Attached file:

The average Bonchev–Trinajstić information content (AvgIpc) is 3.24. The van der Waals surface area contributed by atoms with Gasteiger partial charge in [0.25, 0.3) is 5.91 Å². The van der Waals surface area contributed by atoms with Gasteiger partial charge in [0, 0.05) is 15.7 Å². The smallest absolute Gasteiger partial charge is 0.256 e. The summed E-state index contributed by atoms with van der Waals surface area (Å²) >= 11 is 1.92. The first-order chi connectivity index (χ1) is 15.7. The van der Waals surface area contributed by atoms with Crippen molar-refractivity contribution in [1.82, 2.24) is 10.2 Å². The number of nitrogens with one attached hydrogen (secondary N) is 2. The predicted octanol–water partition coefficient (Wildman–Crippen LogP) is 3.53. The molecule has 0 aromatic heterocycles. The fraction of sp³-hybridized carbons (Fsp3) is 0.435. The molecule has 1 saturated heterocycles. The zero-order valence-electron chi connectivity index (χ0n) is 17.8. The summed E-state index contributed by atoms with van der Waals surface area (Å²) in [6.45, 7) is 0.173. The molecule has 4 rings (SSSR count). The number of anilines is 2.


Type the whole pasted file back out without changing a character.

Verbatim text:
The average Bonchev–Trinajstić information content (AvgIpc) is 3.24. The van der Waals surface area contributed by atoms with Gasteiger partial charge in [0.25, 0.3) is 5.91 Å². The van der Waals surface area contributed by atoms with Gasteiger partial charge in [0, 0.05) is 15.7 Å². The smallest absolute Gasteiger partial charge is 0.256 e. The summed E-state index contributed by atoms with van der Waals surface area (Å²) >= 11 is 1.92. The first-order chi connectivity index (χ1) is 15.7. The van der Waals surface area contributed by atoms with Crippen molar-refractivity contribution in [1.82, 2.24) is 10.2 Å². The number of nitrogens with one attached hydrogen (secondary N) is 2. The predicted octanol–water partition coefficient (Wildman–Crippen LogP) is 3.53. The molecule has 0 aromatic heterocycles. The fraction of sp³-hybridized carbons (Fsp3) is 0.435. The molecule has 1 saturated heterocycles. The zero-order valence-electron chi connectivity index (χ0n) is 17.8. The summed E-state index contributed by atoms with van der Waals surface area (Å²) in [6.45, 7) is 0.173. The molecule has 4 rings (SSSR count). The number of anilines is 2.